16 February 2010

Lost in Translation

I am often reminded of the cultural differences, which may seem obvious to everyone in the United States. But honestly Cameroon is starting to feel like home which allows me to feel comfortable. Recently, though I have had a few cases where I am reminded that I am in another country.

For Valentine’s Day I was constantly reminding Alain (Rose-my counterpart-‘s husband) that this is the day where he should do nice things for her. For example he could cook, give her flowers or chocolates, etc. So then on V-day he told me that this fete lasts for a few days so he would not be doing anything on Sunday, but the next day instead. So then last night he decided that he was going to cook dinner – for her, I thought. Then night time comes and I get an invitation to their house. When I get there Alain is almost finished cooking and Rose, as it turns out, is working at the center after hours because someone was giving birth. He got the memo about making dinner, but I guess I did not emphasize the fact that it was for his wife enough. On va faire comment?

But he was so happy with himself for cooking (husbands here do not prepare food generally), so I guess it was a good experience. And the food was good too: spaghetti with tomato sauce and french fries!

I was visiting my friends the Bororos up in the mountains the other day, they are the muslim herder tribe. The one women, Djanabo, told me that should would gladly braid my hair. So of course I accepted and let her braid my hair. But then when she was about half way through I realized that she was randomly cutting ends off of some of the braids. I am non-confrontational so I did not even say that I knew she was doing it. I have gone through a few emotions from this experience. At first it was sadness, why was she deceiving me? I think I even hit on a little bit of anger after that: what right did she have to cut my hair without asking me? But now I am simply at curiousity: what would bring her to do something like that? All in all I think it is a cultural difference, in the states people do not cut others hair unless they are specifically asked to do so ( or maybe they are a devious little child who thinks it would be fun). My counterpart is asking around to try and figure out why they would do that. I know that they are intrigued by my hair because they often touch it and comment on it. Maybe they are just interested.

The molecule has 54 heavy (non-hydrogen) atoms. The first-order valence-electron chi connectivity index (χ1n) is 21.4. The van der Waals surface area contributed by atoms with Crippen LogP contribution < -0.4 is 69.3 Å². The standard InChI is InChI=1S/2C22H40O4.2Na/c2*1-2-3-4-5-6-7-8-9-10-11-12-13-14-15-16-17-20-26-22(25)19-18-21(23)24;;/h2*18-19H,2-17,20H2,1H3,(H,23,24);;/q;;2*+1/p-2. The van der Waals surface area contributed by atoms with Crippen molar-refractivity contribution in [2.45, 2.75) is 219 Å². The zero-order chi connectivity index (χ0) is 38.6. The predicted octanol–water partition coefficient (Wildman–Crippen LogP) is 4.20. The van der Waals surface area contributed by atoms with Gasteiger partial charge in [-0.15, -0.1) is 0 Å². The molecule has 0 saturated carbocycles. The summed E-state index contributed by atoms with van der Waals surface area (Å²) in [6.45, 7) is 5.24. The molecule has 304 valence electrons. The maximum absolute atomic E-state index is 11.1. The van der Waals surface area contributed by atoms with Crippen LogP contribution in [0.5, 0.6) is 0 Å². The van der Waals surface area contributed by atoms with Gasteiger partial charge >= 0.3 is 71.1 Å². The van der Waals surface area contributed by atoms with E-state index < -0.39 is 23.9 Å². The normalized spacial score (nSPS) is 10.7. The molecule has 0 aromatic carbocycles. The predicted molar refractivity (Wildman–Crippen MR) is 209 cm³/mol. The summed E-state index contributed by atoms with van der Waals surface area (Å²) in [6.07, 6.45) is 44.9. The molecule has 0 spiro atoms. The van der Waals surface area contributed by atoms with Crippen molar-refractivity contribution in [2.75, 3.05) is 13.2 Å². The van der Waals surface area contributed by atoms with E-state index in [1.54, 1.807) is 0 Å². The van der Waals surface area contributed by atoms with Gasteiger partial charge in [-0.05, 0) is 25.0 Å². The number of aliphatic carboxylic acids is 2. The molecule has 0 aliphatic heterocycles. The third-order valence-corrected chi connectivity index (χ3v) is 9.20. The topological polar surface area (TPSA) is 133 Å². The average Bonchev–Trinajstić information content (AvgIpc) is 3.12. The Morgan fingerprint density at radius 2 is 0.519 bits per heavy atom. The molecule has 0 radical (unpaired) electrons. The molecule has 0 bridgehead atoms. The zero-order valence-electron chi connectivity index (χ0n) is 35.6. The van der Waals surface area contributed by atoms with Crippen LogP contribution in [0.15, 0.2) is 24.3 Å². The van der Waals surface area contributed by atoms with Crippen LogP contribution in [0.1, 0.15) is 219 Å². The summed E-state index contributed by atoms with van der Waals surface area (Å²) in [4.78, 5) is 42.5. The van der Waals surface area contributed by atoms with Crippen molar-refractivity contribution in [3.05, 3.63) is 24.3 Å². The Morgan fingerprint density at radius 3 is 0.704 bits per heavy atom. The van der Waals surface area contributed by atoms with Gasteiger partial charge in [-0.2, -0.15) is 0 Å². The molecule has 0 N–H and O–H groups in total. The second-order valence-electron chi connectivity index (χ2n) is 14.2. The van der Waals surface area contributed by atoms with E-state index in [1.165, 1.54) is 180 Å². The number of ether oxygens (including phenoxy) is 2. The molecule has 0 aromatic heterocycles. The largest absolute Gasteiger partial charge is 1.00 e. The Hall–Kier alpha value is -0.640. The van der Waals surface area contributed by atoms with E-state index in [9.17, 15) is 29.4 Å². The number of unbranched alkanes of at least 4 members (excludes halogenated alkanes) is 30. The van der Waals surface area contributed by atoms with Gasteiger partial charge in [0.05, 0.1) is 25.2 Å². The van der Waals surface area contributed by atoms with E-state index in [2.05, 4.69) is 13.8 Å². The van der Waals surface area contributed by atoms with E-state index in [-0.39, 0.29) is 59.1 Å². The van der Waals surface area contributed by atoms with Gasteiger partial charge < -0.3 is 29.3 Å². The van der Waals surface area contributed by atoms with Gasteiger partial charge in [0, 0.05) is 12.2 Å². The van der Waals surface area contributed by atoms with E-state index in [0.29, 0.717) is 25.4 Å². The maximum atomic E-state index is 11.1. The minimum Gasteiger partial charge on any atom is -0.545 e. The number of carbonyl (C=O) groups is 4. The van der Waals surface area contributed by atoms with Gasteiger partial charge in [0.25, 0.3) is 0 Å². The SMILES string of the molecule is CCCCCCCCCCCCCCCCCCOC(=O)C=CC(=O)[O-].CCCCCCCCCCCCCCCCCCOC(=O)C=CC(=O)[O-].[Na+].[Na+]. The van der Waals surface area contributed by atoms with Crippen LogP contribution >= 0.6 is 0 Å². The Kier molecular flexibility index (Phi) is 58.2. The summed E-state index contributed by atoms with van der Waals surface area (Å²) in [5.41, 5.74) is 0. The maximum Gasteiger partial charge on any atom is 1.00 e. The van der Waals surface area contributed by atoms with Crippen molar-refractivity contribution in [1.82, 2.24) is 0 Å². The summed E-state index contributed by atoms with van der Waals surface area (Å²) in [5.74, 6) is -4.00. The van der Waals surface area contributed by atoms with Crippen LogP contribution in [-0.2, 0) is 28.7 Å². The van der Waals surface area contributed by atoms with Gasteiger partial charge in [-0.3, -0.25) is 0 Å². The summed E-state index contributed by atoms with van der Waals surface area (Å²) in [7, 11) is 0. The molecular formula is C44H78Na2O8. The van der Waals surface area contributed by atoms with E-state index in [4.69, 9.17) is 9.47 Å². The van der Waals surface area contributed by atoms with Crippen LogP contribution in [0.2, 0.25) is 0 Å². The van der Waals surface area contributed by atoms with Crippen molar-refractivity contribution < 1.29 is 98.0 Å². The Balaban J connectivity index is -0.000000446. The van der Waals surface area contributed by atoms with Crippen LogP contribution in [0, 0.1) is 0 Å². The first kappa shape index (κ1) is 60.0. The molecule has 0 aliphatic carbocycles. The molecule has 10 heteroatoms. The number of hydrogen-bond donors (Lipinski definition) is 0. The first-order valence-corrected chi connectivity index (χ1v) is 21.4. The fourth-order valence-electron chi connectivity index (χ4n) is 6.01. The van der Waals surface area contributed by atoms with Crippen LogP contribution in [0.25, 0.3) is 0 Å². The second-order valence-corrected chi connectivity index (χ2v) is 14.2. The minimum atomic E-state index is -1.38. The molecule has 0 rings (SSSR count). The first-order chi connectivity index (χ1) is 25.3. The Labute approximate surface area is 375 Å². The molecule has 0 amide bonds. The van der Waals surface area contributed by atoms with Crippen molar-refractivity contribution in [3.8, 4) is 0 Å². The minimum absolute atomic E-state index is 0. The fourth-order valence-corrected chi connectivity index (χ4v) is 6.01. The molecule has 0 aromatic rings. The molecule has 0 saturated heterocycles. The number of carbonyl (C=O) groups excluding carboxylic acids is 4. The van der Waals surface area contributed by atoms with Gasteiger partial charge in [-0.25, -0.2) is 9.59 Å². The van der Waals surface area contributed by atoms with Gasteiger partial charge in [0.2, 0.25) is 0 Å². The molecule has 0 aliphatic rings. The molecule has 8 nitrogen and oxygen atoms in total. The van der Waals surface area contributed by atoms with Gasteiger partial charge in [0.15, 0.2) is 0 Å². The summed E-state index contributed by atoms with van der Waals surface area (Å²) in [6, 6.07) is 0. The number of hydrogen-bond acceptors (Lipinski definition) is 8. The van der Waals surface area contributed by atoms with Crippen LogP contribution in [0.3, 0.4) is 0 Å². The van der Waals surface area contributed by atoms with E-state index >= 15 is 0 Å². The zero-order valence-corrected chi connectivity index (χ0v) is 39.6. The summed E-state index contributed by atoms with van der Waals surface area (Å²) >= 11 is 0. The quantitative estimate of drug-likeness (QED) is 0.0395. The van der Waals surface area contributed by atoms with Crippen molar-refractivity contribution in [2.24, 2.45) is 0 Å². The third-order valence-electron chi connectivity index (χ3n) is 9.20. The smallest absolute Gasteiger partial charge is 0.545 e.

The last little story I have is about making a cake. So apparently here there is a belief that when a woman is menstruating she should not prepare things that you have to mix: cake, koki, soap. The other day we made two cakes the women’s group in BambouĂ©. The first cake we made was a carrot cake. Rose mixed that one up, but left shortly after because I think she remember that she had her period. Next we made banana bread. Another women mixed that up and we put them in the marmite oven together. What would you know, the carrot cake did not turn out, but the banana bread was excellent! I have not been able to understand why this phenomenon happens, but who understands everything they believe?

05 February 2010

Figuring Things Out

I think that maybe finally I am beginning to find my place here in
Bamboué (actually now technically since I have moved across the street
I live in Bassessa). Everyday I seem to have too many things to do

I have been doing house visits with two of the health delegates to see
pregnant women. The purpose of these visits is technically to prevent
the transmission of HIV/AIDS from mother to child, but none of these
women have HIV. Thus we end up giving them information on AIDS and
they get a chance to have their questions answered. After that we
spend the majority of the visit letting them ask questions about their
pregnancy or health in general. I think that they really appreciate